The University of Maine Distance Education System was created because the University of Maine System felt there was need for higher education in rural areas. The University College at Rockland, formed in 1976, is one of these distance education centers.
In 2007, the center moved to its current location on the fourth floor of the Breakwater Marketplace in Rockland. The move has greatly benefited the college. The student population has increased, now breaking the 600 mark. URock has recently been renovated to include a new study lounge, high-capacity classroom and videoconference classroom in addition to the 10 classrooms, computer lab and art studio already in place. The cost for this expansion was not taken from URock or UMS revenue. The money was raised from private sources.
Questions are being asked about the economic viability and sustainability of the university system. Mainers should be concerned that some feel the way to save money is to shrink the physical sites of the distance education system. This would stop the flow of income some centers are contributing to the system. Net revenue from URock alone was $891,692 in 2008. Nine centers throughout the state contribute revenue to the system. University College at Bath-Brunswick’s net revenue was $426,630 in 2008. Closing the Rockland and Bath-Brunwsick centers would cost UMS $1.3 million in net revenue.
Economic and educational benefits are severely limited if we rely on two major UMS campuses — the University of Maine and the University of Southern Maine — as suggested by Thomas Aceto in the column “UMS self-study issues not being openly addressed” (BDN, Nov. 9). URock was very efficient during the period of summer 2008 to spring of 2009 with a student-to-staff ratio of 128-to-1, with a per-student cost of $1,231. This center is profitable and able to earn money that goes directly to other campuses with higher overhead costs in need of its support. The University of Maine System should work together, not help or hurt one campus or delivery system over another.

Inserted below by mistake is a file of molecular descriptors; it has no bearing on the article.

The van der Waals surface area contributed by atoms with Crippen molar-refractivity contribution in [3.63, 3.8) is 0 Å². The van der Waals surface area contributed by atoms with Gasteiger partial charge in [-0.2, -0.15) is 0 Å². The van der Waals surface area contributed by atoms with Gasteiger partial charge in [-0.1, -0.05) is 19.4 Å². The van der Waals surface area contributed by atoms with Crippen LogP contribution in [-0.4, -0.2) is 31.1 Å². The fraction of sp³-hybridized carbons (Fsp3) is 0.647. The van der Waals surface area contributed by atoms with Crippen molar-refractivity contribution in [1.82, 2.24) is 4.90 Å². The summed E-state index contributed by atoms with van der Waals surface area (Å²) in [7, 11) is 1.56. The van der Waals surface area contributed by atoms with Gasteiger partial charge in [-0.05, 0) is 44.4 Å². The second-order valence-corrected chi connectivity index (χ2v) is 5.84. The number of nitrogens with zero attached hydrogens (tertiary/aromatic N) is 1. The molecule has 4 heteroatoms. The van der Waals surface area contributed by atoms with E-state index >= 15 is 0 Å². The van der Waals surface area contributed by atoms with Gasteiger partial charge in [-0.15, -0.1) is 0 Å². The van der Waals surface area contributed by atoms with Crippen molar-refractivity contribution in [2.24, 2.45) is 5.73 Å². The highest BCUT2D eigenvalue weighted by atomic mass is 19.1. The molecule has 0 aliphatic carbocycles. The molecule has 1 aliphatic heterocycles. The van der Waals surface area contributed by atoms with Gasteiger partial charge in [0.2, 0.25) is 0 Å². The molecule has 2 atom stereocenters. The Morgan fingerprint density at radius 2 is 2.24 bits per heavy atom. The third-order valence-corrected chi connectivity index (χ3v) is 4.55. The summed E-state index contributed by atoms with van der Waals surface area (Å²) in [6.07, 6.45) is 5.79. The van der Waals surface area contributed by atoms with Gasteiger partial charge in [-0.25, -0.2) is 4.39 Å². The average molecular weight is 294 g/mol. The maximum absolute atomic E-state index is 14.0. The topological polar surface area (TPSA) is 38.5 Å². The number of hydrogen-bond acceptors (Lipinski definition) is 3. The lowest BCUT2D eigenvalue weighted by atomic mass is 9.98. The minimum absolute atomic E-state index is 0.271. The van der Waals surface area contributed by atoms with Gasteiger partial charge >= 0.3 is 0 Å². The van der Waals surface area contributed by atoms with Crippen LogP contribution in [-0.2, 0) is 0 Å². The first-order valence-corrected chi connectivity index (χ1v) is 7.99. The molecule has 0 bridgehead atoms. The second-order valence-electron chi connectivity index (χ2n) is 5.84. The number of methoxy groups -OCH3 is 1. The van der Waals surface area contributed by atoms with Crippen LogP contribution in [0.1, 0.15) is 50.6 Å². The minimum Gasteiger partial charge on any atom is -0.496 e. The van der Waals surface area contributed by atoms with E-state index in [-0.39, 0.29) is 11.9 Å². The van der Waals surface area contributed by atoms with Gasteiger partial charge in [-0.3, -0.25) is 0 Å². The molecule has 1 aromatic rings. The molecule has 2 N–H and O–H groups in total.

The centers run by the University of Maine at Augusta have a great management system. UMA courses are available to many distance education centers as on-site, interactive television, videoconferencing, or online courses. The availability and affordability of the courses are main reasons many people in rural parts of Maine at-tain an education at all. Though the majority of students appear to be enrolled at UM and USM, some of those students are distance education students. That means they take a course at a location such as Rockland or Bath-Brunswick, but the course is offered and accredited by either UM or USM. The cohesiveness of the system working together is what allows a student to attend classes in Rockland or Bath-Brunswick, but to be considered students of USM or UM. The statewide system provides a greater choice of courses to students.
There are many opportunities for the system to become more efficient with costs. One suggestion would be to re-evaluate how the system works together rather than to close any locations. In fact, in his UMS restructuring plan, Chancellor Richard Pattenaude emphasized the continuation and importance of distance education. There are many students who take distance education courses only because they are more affordable and accessible than either UM or USM campus courses. Some people can afford only one class at a time or cannot travel long distances. The flexibility of these locations is why they become educated. The distance education program is not about course offerings; we want full degrees.
Again, we are an entire system. There should be no competitiveness among locations. The distance education system does not steal students from any other major campuses. If anything, Maine students are encouraged to continue on in higher education by using the whole system.
Nicole Harriman is a nursing major. Evan Grant is a liberal studies major. Steve Heddericg is a nursing major. All attend University College at Rockland.